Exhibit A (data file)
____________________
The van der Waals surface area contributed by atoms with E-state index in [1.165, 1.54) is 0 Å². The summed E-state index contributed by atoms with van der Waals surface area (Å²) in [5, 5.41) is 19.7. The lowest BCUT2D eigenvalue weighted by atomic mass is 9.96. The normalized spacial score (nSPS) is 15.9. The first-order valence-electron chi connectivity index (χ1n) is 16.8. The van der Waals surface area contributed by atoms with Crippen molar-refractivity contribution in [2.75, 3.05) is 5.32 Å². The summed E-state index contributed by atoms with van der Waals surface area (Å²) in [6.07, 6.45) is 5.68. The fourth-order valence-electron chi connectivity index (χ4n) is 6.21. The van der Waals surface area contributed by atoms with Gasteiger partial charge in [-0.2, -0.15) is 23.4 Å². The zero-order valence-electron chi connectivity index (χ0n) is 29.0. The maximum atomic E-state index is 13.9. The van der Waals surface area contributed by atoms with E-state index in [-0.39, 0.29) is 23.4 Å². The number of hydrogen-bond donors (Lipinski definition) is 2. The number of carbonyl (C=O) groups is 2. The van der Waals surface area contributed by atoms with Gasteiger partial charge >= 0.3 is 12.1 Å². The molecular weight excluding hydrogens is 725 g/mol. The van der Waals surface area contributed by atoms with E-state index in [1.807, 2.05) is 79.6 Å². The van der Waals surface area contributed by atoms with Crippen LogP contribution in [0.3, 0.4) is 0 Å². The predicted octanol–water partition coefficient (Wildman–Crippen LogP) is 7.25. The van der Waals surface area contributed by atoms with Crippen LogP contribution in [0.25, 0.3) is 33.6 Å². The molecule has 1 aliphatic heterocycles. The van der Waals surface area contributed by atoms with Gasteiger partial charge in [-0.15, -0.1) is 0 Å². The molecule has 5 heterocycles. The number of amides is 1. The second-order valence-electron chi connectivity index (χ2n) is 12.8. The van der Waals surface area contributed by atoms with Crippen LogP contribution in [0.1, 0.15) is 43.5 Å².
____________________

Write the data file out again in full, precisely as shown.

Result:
The van der Waals surface area contributed by atoms with E-state index in [1.165, 1.54) is 0 Å². The summed E-state index contributed by atoms with van der Waals surface area (Å²) in [5, 5.41) is 19.7. The lowest BCUT2D eigenvalue weighted by atomic mass is 9.96. The normalized spacial score (nSPS) is 15.9. The first-order valence-electron chi connectivity index (χ1n) is 16.8. The van der Waals surface area contributed by atoms with Crippen molar-refractivity contribution in [2.75, 3.05) is 5.32 Å². The summed E-state index contributed by atoms with van der Waals surface area (Å²) in [6.07, 6.45) is 5.68. The fourth-order valence-electron chi connectivity index (χ4n) is 6.21. The van der Waals surface area contributed by atoms with Gasteiger partial charge in [-0.2, -0.15) is 23.4 Å². The zero-order valence-electron chi connectivity index (χ0n) is 29.0. The maximum atomic E-state index is 13.9. The van der Waals surface area contributed by atoms with E-state index in [-0.39, 0.29) is 23.4 Å². The number of hydrogen-bond donors (Lipinski definition) is 2. The number of carbonyl (C=O) groups is 2. The van der Waals surface area contributed by atoms with Gasteiger partial charge >= 0.3 is 12.1 Å². The molecular weight excluding hydrogens is 725 g/mol. The van der Waals surface area contributed by atoms with E-state index in [1.807, 2.05) is 79.6 Å². The van der Waals surface area contributed by atoms with Crippen LogP contribution in [0.3, 0.4) is 0 Å². The predicted octanol–water partition coefficient (Wildman–Crippen LogP) is 7.25. The van der Waals surface area contributed by atoms with Crippen LogP contribution in [0.25, 0.3) is 33.6 Å². The molecule has 1 aliphatic heterocycles. The van der Waals surface area contributed by atoms with Gasteiger partial charge in [-0.15, -0.1) is 0 Å². The molecule has 5 heterocycles. The number of amides is 1. The second-order valence-electron chi connectivity index (χ2n) is 12.8. The van der Waals surface area contributed by atoms with Crippen LogP contribution in [0.1, 0.15) is 43.5 Å².